Ego has submerged at Issey Miyake. Four designers from the Miyake studio took a bow at the end of this show, and it was hard to escape the conclusion that design by consensus had acted as a great creative leveler, leaving a collection that, while recognizably Miyake, was also a much more muted and less engaging version of the aesthetic than those offered by Dai Fujiwara and Naoki Takizawa, who followed Issey himself. The staging was Shaker-plain, too.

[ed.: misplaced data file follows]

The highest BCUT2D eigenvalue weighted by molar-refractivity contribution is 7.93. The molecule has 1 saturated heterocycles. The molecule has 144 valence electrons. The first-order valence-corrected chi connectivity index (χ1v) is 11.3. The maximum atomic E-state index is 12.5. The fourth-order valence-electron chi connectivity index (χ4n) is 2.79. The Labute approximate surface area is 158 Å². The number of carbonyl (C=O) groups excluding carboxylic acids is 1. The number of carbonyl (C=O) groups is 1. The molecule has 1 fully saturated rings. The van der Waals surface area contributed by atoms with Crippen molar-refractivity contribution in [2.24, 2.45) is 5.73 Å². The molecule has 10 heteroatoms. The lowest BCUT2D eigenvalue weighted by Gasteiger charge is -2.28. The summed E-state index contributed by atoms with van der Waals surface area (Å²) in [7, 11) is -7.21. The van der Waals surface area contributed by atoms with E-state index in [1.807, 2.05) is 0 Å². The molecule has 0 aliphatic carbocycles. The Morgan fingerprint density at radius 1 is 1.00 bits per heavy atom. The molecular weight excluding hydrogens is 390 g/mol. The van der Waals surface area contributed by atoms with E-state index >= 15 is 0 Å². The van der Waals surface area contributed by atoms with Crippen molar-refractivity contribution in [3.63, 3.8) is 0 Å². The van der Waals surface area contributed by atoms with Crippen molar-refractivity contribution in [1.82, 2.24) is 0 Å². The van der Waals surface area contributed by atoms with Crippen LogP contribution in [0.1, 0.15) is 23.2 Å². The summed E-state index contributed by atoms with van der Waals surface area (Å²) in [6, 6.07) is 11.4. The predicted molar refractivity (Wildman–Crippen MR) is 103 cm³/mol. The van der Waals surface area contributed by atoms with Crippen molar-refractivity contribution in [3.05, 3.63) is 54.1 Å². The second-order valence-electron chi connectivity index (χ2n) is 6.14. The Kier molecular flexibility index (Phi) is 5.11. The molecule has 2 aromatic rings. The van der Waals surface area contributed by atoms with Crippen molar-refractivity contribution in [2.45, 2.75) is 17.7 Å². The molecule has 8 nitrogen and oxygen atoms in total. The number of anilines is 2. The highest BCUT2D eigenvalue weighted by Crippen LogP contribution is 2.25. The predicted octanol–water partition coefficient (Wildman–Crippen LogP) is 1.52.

The collection's governing idea was "kasane," meaning "to layer," which seemed to translate into functional items given a bit of a kick with artful techniques, with function rather than art dominating. Still, the Miyake studio has a way with artful technique, both traditional, as in the arimatsu shibori method of dip-dyeing (used on checked flannels), and timely, as in the needle-punching that united two layers of checked wool gauze in a crazy paving effect on suits. Miyake's signature pleating gave a little lift to colorful jersey tops and cotton trousers, and there were a couple of outfits in Ecopet polyester recycled from plastic bottles that, amid all the functionality, struck an incongruous Gareth Pugh note. Given the thoughtfulness of this house, there's a distinct possibility that the low-key nature of not only the presentation but also the clothes was a statement about the inappropriateness of showing off at such a difficult time (especially in post-tsunami Japan). If that's the case, the studio aced it.